Today's case involved a middle-aged person with cirrhosis, hepatocellular carcinoma, and a variceal upper gastrointestinal bleed. The patient was admitted to critical care for banding of bleeding varices, and then transferred to the ward. Shortly thereafter, her creatinine began to rise. We spoke about the multiple possible etiologies for her acute kidney injury.
-We spoke about the creatinine itself as a renal marker. The principle things affecting the serum creatinine are the production of it (predominantly muscle mass which is severely reduced in cirrhotic patients) and its elimination (through the kidney). Theoretically sudden muscle catabolism would make the serum creatinine rise independently of renal function. Additionally, the serum creatinine level must be steady state for it to be a reasonable estimate of the GFR. If both renal arteries are clamped, the creatinine will rise slowly over several days while the GFR has actually been reduced to zero. Likewise, if the creatinine is 1000 and the renal artery clamps are remove, the GFR returns to normal, but the creatinine will take several days to fall back down.
-Acute Kidney Injury can be divided simplistically into three general causative mechanisms.
-Pre-renal AKI occurs as a result of insufficient renal blood flow and, by definition, corrects completely when renal blood flow is restored. This can occur most commonly as a result of volume contraction, third spacing, or impaired forward flow. Cardiorenal syndrome and hepatorenal syndrome are, from a kidney standpoint, mainly types of pre-renal AKI. Vascular obstructions can also lead to this phenomenon.
-Post-renal AKI occurs as a result of impaired urinary outflow from the kidneys. With two healthy kidneys, unilateral obstruction (as in the case of nephrolithiasis) is unlikely to cause this. Obstructions at the level of the bladder or prostate may do this. The general treatment is restoring urine flow through catheterization or nephrostomy tubes.
-Intrinsically renal AKI is a detailed discussion, but can be simplified into which part of the kidney is experiencing the problem. The glomerulus can be injured by a variety of mechanisms including infections (post-streptococcal, hepatitis B, hepatitis C, HIV), autoimmune processes like SLE, and neoplastic process like Hodgkin disease. The renal tubules can be injured by medications or ischemia. The most common tubular disorder is acute tubular necrosis, which most often results from prolonged periods of reduced renal blood flow leading to the death of tubular cells. They slough off and create a characteristic muddy brown (heme granular) cast. The renal parenchyma can be injured by drugs, autoimmune disease, or chrnonic infections (acute/allergic interstitial nephritis) and, although no findings are characteristic for this condition, may show WBC casts in the urine or eosinophiluria.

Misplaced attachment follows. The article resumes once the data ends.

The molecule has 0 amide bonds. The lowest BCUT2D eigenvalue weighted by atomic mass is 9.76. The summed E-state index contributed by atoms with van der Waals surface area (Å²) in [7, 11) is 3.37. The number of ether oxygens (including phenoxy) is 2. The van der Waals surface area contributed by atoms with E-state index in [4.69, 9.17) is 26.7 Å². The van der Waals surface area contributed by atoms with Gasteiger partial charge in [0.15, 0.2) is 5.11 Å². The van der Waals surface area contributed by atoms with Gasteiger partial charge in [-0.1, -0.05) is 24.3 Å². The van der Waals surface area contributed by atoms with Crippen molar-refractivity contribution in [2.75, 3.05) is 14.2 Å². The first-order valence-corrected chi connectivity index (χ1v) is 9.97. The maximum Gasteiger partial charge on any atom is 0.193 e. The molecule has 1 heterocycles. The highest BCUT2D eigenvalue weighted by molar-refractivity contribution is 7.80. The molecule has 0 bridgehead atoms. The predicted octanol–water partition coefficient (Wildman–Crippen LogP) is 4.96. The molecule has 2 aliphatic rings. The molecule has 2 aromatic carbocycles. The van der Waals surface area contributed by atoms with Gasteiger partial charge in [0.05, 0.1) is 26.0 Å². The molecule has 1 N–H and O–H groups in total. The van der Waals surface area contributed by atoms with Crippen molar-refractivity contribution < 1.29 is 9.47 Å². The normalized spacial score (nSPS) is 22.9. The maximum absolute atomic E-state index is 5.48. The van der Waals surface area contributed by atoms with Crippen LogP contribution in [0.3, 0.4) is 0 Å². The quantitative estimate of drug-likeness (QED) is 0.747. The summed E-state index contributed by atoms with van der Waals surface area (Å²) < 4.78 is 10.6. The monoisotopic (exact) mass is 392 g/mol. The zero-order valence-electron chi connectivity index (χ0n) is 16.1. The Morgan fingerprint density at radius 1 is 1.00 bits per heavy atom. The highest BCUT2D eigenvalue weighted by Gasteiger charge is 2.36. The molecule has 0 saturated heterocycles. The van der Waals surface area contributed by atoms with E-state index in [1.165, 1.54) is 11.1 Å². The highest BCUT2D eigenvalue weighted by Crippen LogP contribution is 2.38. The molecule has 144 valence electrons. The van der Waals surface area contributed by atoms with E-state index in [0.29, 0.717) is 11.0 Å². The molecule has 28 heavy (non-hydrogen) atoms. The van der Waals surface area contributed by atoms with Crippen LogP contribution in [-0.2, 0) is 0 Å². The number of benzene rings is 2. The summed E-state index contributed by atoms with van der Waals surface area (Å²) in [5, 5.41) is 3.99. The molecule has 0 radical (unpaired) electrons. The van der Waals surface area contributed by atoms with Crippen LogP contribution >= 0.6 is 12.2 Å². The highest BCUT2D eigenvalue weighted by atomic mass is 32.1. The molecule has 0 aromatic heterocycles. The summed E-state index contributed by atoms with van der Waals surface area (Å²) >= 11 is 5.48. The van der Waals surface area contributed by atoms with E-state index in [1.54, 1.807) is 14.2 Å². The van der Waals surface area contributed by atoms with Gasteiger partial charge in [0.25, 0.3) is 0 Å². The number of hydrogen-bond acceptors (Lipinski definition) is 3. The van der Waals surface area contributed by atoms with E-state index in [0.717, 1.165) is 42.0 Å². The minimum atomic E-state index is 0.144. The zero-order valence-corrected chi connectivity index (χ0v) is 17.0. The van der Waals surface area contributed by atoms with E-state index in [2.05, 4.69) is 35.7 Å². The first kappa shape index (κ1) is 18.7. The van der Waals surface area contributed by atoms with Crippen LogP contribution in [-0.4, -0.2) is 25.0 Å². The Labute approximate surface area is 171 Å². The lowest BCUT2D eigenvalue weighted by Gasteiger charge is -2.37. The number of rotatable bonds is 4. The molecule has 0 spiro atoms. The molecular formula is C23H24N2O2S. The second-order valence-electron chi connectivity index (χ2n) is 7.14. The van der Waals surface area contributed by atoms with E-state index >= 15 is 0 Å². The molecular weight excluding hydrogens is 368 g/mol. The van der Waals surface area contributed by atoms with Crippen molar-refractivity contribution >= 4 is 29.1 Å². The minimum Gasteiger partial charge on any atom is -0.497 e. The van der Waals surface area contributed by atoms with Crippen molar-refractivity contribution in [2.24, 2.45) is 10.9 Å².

-Ultimately, this patient was diagnosed with hepatorenal syndrome, which is often a harbinger of a poor outcome.
-Hepatorenal syndrome can be divided into two types. Type 1 HRS is the more serious type, where large acute rises in creatinine lead to a need for either palliative management or liver transplantation. Type 2 HRS is a less severe renal impairment wherein patients usually develop diuretic-refractory ascites. Their creatinine slowly creeps up in contrast to type 1.
-There are a number of requirements when making a diagnosis of HRS:
· Chronic or acute liver disease with portal hypertension and advanced liver failure
· An acute kidney injury with a rise in creatinine of >26.5umol/L or 50% within 7 days
· The absence of an apparent other cause – this means that shock, nephrotoxins, spontaneous bacterial peritonitis, and systemic hypovolemia must be excluded.
· The absence of more than 50 RBC/hpf on microscopy
· Urine protein excretion < 500mg/day
· Lack of improvement with intravenous albumin (1g/kg) for two days
· Withdrawal of diuretic therapy
-As we mentioned, the urinary sodium off the diuretics is typically very low (<20mmol mmol--="">20mmol>
-To treat HRS, the protocol varies between critical care and medicine. When the patients are in critical care units, they can receive intravenous norepinephrine and intravenous albumin for the combined purpose of volume expansion (with colloid likely to stay intravascular) and splanchnic vasoconstriction to improve renal blood flow. When patients are on the wards, they are usually treated with intravenous albumin, octreotide infusions, and oral midodrine (also a vasopressor). In the USA, a drug called terlipressin is available which can be used instead.
-Often, these patients deteriorate. If they are not candidates for liver transplantation, then aggressive medical therapy may be their only hope – sometimes that fails and palliation/symptom control needs to be considered. Many nephrologists do not offer dialytic therapy to these patients because their underlying liver condition is not reversible. Occasionally, patients are transplant candidates and may be dialyzed as a bridge to transplantation.
Ginès, P., & Schrier, R. W. (2009). Renal failure in cirrhosis. New England Journal of Medicine, 361(13), 1279-1290.
Image Credit: Ginès and Schrier, 2009 (above).
Gluud, L. L., Kjaer, M. S., & Christensen, E. (2006). Terlipressin for hepatorenal syndrome. The Cochrane Library.